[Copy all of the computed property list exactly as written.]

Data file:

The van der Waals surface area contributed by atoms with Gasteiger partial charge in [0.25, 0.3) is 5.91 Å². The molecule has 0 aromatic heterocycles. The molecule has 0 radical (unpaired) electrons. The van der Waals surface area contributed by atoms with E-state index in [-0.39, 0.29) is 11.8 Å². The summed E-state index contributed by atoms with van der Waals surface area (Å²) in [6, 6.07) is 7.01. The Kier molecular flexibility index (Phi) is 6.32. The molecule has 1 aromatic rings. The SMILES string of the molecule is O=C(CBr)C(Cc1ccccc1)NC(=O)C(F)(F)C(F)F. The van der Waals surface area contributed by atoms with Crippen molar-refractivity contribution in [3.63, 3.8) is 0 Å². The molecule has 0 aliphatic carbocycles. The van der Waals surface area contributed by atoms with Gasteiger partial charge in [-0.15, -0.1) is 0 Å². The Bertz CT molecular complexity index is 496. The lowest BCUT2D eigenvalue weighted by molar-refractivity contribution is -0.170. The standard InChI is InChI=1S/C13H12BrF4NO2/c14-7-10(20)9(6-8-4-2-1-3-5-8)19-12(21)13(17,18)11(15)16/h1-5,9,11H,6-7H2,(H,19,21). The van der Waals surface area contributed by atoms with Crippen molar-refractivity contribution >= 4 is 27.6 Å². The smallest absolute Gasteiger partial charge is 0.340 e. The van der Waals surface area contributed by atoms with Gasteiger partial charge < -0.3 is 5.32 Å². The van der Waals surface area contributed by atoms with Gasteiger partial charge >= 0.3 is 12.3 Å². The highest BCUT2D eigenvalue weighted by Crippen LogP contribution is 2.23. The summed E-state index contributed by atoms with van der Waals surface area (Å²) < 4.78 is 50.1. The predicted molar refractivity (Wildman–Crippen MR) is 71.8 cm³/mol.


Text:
The van der Waals surface area contributed by atoms with Gasteiger partial charge in [0.25, 0.3) is 5.91 Å². The molecule has 0 aromatic heterocycles. The molecule has 0 radical (unpaired) electrons. The van der Waals surface area contributed by atoms with E-state index in [-0.39, 0.29) is 11.8 Å². The summed E-state index contributed by atoms with van der Waals surface area (Å²) in [6, 6.07) is 7.01. The Kier molecular flexibility index (Phi) is 6.32. The molecule has 1 aromatic rings. The SMILES string of the molecule is O=C(CBr)C(Cc1ccccc1)NC(=O)C(F)(F)C(F)F. The van der Waals surface area contributed by atoms with Crippen molar-refractivity contribution in [3.63, 3.8) is 0 Å². The molecule has 0 aliphatic carbocycles. The van der Waals surface area contributed by atoms with Gasteiger partial charge in [-0.15, -0.1) is 0 Å². The Bertz CT molecular complexity index is 496. The lowest BCUT2D eigenvalue weighted by molar-refractivity contribution is -0.170. The standard InChI is InChI=1S/C13H12BrF4NO2/c14-7-10(20)9(6-8-4-2-1-3-5-8)19-12(21)13(17,18)11(15)16/h1-5,9,11H,6-7H2,(H,19,21). The van der Waals surface area contributed by atoms with Crippen molar-refractivity contribution >= 4 is 27.6 Å². The smallest absolute Gasteiger partial charge is 0.340 e. The van der Waals surface area contributed by atoms with Gasteiger partial charge < -0.3 is 5.32 Å². The van der Waals surface area contributed by atoms with Gasteiger partial charge >= 0.3 is 12.3 Å². The highest BCUT2D eigenvalue weighted by Crippen LogP contribution is 2.23. The summed E-state index contributed by atoms with van der Waals surface area (Å²) < 4.78 is 50.1. The predicted molar refractivity (Wildman–Crippen MR) is 71.8 cm³/mol.